Nearly 13 Years After Prop. 215, Law Enforcement Still Resists Medical Marijuana

  • by Allen St. Pierre, Former NORML Executive Director July 12, 2009

    California’s citizens and legislators may be at the vanguard of America’s progressive cannabis policy-making, but, unfortunately, many in the law enforcement community in the Golden State are still uncomfortable with–and resistive of–the will of the voters (their employers) when it comes to physician-sanctioned, patient access to medicinal cannabis.

    A ‘white paper’ released to California law enforcement (including prosecutors) in late April by the California Police Chiefs Association is just now being seen by the general public and the cannabis law reform community, and the paper once again reinforces the clear intent of the law enforcement community to continue leading the charge in maintaining the status quo of cannabis prohibition.

    By any fair measurement, law enforcement is unrivaled in serving as one of the five pillars of cannabis prohibition.

    Read the CPCA report here.

    In response, later this summer, the NORML Foundation will publish a definitive legal guide to medical cannabis for practicing lawyers and medical cannabis dispensaries. Additionally, NORML seeks to provide complimentary copies of the guide to all of the public defenders’ offices in California.

    172 responses to “Nearly 13 Years After Prop. 215, Law Enforcement Still Resists Medical Marijuana”

    1. Chris P. says:

      Is there anyway to file a lawsuit or some kind of legal challenge against the California Police if they do violate the state law? Or do they get to claim the federal law trumps the will of the voters without recourse? Sickening if the latter is the case.

    2. Dave says:

      Are these tools serious? somebody needs to crack down on these crooked cops.
      oh i like how under “liability” they threaten politicians.

    3. Of course most cops want prohibition. Cuz most cops are a bunch of small pricked bastards. Where im from violent people especially if the suspected of carrying a gun are left alone. Our pigs love bustin smokers cuz they go down easy. You can definatly see a clear pattern emerge. Cops dont want to fight and possibly get shot. They scared. So if there is prohibition they can womp stomp all the non violent stoners they can handle. Go home and masturbate safely to mister rogers neighborhood or whatever it is they do when they aint bullying harmless folks.

    4. Kyle says:

      “We enforce the law, we don’t make the law”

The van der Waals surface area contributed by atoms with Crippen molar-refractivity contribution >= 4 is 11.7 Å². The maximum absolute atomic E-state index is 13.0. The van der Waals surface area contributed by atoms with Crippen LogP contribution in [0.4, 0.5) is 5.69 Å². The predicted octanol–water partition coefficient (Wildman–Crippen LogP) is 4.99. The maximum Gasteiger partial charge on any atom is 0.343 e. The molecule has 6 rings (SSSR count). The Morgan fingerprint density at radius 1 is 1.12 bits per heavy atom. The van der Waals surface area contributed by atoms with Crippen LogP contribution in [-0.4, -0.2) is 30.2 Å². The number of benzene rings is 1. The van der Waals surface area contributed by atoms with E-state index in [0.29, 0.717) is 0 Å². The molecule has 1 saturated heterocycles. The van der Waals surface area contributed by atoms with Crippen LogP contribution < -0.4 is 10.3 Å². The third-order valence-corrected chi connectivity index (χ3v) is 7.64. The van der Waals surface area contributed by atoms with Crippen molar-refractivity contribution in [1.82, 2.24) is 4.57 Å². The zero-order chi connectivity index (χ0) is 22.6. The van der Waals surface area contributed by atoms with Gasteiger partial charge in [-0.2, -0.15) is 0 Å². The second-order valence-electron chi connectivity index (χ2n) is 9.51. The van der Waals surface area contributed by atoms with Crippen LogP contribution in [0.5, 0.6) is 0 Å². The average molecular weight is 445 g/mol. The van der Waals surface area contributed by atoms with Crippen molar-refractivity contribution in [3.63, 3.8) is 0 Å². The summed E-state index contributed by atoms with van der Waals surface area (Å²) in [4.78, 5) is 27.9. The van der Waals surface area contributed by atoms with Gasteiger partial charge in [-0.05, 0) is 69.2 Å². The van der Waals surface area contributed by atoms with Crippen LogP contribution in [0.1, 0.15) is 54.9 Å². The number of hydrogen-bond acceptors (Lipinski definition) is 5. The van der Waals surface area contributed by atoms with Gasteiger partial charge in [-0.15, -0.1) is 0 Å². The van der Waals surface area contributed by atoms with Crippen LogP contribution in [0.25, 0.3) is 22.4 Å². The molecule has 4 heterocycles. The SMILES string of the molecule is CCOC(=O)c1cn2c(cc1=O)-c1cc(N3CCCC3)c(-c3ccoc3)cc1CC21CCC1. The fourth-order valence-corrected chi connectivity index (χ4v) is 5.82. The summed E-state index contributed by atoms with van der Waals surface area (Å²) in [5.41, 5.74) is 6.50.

5. Jeremy R. says:

      Ok fellow patriots Here is the url to the website I designed for the cause that is finished . Feel free to use this site to help our cause.


    6. Jerry Moler says:

      It will be very interesting to see how the law enforcement community of California reacts to NORML’s legal guide. Will they try to ban it or somehow keep it from the public defenders and other lawyers? Is there any recourse that the public can use to make these people conform to the will of the people. If they continue to buck the system that they are supposed to be working for can they be terminated? Who holds authority over these rogues?

    7. C.J. says:

      Thank God for Indica, otherwise the incessant incompetence of law enforcement at the federal, state, and local levels would drive my stress levels through the roof.

      Metallica said it best in “…And Justice For All”

      Lady Justice Has Been Raped
      Truth Assassin
      Rolls of Red Tape Seal Your Lips
      Now You’re Done in
      Their Money Tips Her Scales Again
      Make Your Deal
      Just What Is Truth? I Cannot Tell
      Cannot Feel

    8. Joe says:

      This legal guide will make a difference, I am sure of it. It would be great if NORML could have a magazine that could be sold in all major grocery/retail stores. It would catch a lot of eyes, and spread.


    9. […] Nearly 13 Years After Prop. 215, Law Enforcement Still Resists … […]

    10. Johnny D says:

      As long as marijuana remains illegal at the Federal level, State and Local law enforcement will have this toe-hold. Even though the DEA may not be raiding dispensaries and cooperatives, they donate a great deal of money to State and Local law enforcement to enforce marijuana prohibition and fund eradication. Until Federal law is changed there will be this conflict.

      How is the Decrim bill going in Congress? I’ve e-mailed, written and called my representative. Where can I find out more about the progress of this bill?

      Thank you Allen for sending the link to the 5 pillars. In a very short read puts in black and white what we’re up against. I’m looking forward to seeing what NORML publishes as a legal guide.

      I look forward to seeing you all at Seattle Hempfest!
      And please, keep donating to NORML!

      Johnny D

      [Editor’s note: Currently the federal decrim bill has about 10 co-sponsors, and House leadership indicate that the bill will not likely get a subcommittee hearing until mid fall. This interim period of time allows supporters of reform to recruit as many co-sponsors as possible.

      Federal legislation (in this case, H.R. 2943) can be tracked at http://thomas.loc.gov/ or via the ‘Contact Officials’ link on the front page of norml.org]